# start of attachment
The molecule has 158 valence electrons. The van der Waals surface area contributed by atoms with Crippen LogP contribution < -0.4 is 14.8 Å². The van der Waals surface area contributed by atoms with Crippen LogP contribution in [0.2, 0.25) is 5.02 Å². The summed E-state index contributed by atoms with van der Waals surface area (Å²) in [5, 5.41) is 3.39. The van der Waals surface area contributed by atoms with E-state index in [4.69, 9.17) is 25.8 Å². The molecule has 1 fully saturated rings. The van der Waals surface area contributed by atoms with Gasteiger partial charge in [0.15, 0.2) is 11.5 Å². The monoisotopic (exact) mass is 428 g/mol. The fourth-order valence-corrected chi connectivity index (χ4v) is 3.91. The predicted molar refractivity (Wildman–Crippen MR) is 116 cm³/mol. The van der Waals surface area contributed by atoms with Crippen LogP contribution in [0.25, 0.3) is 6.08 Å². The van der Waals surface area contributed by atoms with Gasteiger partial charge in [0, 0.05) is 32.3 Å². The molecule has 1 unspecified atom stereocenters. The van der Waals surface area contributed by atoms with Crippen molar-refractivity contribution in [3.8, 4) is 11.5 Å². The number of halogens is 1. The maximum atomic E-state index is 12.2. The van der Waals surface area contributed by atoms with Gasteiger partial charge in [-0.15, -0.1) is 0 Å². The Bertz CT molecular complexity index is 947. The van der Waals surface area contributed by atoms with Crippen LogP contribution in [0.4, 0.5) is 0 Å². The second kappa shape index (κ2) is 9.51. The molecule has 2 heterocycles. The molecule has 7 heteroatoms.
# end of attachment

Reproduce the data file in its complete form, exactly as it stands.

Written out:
The molecule has 158 valence electrons. The van der Waals surface area contributed by atoms with Crippen LogP contribution < -0.4 is 14.8 Å². The van der Waals surface area contributed by atoms with Crippen LogP contribution in [0.2, 0.25) is 5.02 Å². The summed E-state index contributed by atoms with van der Waals surface area (Å²) in [5, 5.41) is 3.39. The van der Waals surface area contributed by atoms with E-state index in [4.69, 9.17) is 25.8 Å². The molecule has 1 fully saturated rings. The van der Waals surface area contributed by atoms with Gasteiger partial charge in [0.15, 0.2) is 11.5 Å². The monoisotopic (exact) mass is 428 g/mol. The fourth-order valence-corrected chi connectivity index (χ4v) is 3.91. The predicted molar refractivity (Wildman–Crippen MR) is 116 cm³/mol. The van der Waals surface area contributed by atoms with Crippen LogP contribution in [0.25, 0.3) is 6.08 Å². The van der Waals surface area contributed by atoms with Gasteiger partial charge in [0, 0.05) is 32.3 Å². The molecule has 1 unspecified atom stereocenters. The van der Waals surface area contributed by atoms with Crippen molar-refractivity contribution in [3.8, 4) is 11.5 Å². The number of halogens is 1. The maximum atomic E-state index is 12.2. The van der Waals surface area contributed by atoms with Gasteiger partial charge in [-0.15, -0.1) is 0 Å². The Bertz CT molecular complexity index is 947. The van der Waals surface area contributed by atoms with Crippen LogP contribution in [0.4, 0.5) is 0 Å². The second kappa shape index (κ2) is 9.51. The molecule has 2 heterocycles. The molecule has 7 heteroatoms.